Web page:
Justin Branam – Words Worth Mentioning (2006)
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Justin Branam - Words Worth Mentioning

It’s February 1996, and I’ve got the hots for this girl who happens to be a big Jars of Clay fan. As it happened, the Jars were passing through our area that month, I swung tickets for us, and that’s how I ended up in the audience for what was to become the strangest concert experience of my entire life. (Note: This includes seeing Jackyl open for Damn Yankees.)

Everything seemed okay at first. I wasn’t overly excited about the show, but my only real experience with contemporary Christian music to that point had been my mother’s Amy Grant cassettes, so I was actually sort of impressed with the fact that Jars of Clay tended to make songs ambiguous enough to leave room for personal, non-hallelujah interpretation. I was willing to keep an open mind.

And then the show started.

The opening act was innocuous enough that I can’t remember the band’s name anymore, but here’s what I do remember: Toward the end of the set, during the breakdown in a song, the lead singer started some kind of chant in the audience by shouting “Let’s show the world that Christians can rock too!” It was only a mixture of shock, disbelief, and the sweater my date was wearing that kept me in my seat.

But after the opening act left the stage and the intermission started, I knew I was not long for this concert. A big screen went up, some sad music started to play, and a bespectacled douchebag said “Hi, I’m Michael W. Smith.”

But wait, there’s more.

The sad music I mentioned before? It was playing behind scenes of unhappy, clearly impoverished children — the sort of footage you used to see on Sally Struthers’ commercials for whatever pennies-a-day charity she worked for. But these kids weren’t starving, or if they were, that wasn’t Michael W. Smith’s main concern. What Mike was worked up about was the fact that every so often — I don’t remember the exact interval, but let’s call it eight seconds, just for fun — a child is born into a non-Christian home.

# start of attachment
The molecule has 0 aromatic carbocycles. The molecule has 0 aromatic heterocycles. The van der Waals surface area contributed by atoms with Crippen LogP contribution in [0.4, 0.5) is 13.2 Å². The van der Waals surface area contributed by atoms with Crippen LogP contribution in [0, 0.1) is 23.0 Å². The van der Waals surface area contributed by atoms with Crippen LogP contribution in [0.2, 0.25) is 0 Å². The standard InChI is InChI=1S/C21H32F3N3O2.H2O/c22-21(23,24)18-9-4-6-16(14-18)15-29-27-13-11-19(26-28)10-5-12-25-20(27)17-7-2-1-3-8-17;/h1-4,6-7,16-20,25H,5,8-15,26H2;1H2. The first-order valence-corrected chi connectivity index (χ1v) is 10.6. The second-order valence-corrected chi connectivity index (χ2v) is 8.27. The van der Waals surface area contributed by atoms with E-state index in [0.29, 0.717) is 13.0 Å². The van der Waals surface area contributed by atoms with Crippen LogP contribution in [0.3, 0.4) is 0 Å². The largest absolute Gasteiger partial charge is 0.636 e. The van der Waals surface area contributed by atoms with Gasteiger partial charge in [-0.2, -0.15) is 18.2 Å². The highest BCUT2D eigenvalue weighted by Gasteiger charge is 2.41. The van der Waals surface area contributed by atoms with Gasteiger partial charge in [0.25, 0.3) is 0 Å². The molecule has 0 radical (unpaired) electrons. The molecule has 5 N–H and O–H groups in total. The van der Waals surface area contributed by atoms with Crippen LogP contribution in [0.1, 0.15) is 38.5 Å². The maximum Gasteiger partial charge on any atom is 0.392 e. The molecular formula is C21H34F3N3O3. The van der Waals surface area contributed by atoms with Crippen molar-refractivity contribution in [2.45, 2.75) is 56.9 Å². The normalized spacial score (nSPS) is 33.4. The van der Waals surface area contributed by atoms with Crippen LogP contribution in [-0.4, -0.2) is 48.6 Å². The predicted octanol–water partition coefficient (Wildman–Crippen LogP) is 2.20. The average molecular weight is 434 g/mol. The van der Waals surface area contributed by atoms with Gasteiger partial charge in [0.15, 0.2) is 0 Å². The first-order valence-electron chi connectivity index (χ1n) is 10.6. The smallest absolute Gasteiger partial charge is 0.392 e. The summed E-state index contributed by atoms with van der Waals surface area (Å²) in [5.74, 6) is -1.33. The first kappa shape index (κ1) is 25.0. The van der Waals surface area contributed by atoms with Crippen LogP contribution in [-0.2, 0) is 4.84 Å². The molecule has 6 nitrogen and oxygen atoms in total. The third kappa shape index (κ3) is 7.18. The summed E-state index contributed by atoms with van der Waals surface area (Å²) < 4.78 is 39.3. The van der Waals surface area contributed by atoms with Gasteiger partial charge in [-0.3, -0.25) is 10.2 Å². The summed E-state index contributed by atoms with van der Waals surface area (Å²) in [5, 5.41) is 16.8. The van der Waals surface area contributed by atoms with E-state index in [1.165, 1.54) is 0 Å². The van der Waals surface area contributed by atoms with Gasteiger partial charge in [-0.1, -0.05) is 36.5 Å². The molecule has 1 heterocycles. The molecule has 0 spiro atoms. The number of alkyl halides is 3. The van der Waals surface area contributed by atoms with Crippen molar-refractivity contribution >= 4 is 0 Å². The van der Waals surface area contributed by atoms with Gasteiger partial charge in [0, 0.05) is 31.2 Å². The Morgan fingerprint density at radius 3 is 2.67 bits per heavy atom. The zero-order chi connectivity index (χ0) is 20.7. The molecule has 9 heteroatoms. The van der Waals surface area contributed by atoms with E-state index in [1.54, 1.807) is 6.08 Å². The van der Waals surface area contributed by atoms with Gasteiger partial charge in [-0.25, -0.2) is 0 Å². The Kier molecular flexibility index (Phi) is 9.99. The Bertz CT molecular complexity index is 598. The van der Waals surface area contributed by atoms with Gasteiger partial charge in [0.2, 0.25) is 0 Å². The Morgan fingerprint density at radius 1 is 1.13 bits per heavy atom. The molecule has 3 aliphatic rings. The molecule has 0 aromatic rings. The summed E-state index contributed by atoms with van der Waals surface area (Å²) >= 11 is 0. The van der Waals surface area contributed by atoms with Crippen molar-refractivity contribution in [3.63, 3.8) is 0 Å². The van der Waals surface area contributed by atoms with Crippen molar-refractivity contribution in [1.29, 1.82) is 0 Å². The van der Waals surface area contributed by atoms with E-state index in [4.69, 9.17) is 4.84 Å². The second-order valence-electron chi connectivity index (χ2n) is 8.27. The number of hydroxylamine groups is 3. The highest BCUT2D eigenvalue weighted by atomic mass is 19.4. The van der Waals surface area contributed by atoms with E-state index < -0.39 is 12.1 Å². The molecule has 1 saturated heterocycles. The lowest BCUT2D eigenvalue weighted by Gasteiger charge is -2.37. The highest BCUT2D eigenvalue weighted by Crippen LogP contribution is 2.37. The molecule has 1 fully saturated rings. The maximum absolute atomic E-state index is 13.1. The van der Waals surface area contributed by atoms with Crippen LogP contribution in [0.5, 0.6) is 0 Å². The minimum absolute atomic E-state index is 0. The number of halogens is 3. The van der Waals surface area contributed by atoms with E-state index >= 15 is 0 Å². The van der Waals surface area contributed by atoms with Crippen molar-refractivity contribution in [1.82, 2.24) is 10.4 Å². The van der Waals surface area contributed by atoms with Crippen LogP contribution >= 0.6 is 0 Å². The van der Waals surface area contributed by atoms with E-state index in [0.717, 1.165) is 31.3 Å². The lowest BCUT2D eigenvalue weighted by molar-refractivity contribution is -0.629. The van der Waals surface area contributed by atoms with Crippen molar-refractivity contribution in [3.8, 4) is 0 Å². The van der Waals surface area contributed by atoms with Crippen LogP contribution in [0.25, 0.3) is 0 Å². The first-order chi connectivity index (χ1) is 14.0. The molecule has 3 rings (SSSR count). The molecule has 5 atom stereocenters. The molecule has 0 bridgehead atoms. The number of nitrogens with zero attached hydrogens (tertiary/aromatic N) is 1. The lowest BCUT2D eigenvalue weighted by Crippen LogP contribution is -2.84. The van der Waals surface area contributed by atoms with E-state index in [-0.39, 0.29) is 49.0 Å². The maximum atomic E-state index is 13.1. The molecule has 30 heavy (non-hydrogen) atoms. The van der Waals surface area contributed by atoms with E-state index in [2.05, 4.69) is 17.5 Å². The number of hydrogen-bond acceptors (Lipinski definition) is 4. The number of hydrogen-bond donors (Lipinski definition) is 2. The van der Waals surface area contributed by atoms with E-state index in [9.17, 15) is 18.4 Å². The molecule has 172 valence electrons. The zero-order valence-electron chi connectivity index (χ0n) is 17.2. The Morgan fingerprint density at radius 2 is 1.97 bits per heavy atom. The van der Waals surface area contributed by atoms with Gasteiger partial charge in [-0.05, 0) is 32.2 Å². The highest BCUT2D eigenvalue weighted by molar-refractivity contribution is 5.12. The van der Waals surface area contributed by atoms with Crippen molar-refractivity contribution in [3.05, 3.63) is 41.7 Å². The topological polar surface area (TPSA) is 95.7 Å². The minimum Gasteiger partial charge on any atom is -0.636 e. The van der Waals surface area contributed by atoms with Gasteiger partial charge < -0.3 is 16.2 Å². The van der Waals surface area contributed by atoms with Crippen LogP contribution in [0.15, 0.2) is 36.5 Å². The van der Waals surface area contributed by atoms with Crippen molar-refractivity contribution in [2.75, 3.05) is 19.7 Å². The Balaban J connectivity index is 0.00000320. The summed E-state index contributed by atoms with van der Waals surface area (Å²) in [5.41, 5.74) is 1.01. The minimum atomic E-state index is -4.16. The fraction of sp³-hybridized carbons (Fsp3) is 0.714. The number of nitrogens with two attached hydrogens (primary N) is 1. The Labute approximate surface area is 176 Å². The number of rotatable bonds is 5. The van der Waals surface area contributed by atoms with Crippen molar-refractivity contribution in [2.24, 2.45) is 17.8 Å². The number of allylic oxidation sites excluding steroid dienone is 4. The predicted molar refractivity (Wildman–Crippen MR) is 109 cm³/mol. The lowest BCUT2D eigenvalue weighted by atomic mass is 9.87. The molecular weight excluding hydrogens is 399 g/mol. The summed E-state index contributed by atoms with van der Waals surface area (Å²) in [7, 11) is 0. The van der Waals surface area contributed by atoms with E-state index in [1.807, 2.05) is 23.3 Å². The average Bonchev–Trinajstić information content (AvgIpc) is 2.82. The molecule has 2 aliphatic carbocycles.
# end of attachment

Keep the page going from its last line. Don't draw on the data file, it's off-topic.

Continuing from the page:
Long story short, I did not see Jars of Clay perform that night, nor have I ever listened to a note of any of their subsequent albums, which is why I got a little queasy when I read that Justin Branam’s Words Worth Mentioning features members of that band, and was produced by a member of Caedmon’s Call.

I’m happy to report that nowhere in this album does Branam attempt to explicitly convince the listener that Christians are capable of rocking, nor does he sing about the global surplus of heathen babies. Mostly what he does is sing, rather gently, about love, which may not sound very interesting (and in fact often isn’t) but is altogether preferable to the alternative.

All joking aside, it’s really pretty nice. Think of Branam as sort of like John Mayer with a crucifix half-hidden in the front pocket of his jeans — not that they’re all that similar musically or lyrically, but they both exude the same sort of artfully rumpled Abercrombie-soul vibe, and they both have a way with an unassuming, instantly memorable hook. Words Worth Mentioning goes down exceedingly easy; it’s solidly crafted, tightly arranged, and long on the shaggy, bashful charm that drives the girls wild.

Where Branam falls down is on the lyrical front. Though he earns major points for keeping things low-key and refraining from the tired soul-burning theatrics that tend to typify even the mellowest CCM, on future outings, he’d do well to dig a little deeper; the record is shot through with lines like “The clock on the wall tells more than time/It lets off a warning with a chime” and “I wish that you could see through my eyes/Maybe then you’d soon realize.” It’s nothing that will even register on probably 80% of his target audience, but he’s surely capable of more, especially if tunes like “I Am Dear to You” (download) and “Canvas” (download) are any indication. Call it a quietly auspicious beginning.

About the Author

Jeff Giles

Jeff Giles is the founder and editor-in-chief of Popdose and Dadnabbit, as well as an entertainment writer whose work can be seen at Rotten Tomatoes and a number of other sites. Hey, why not follow him at Twitter while you're at it?

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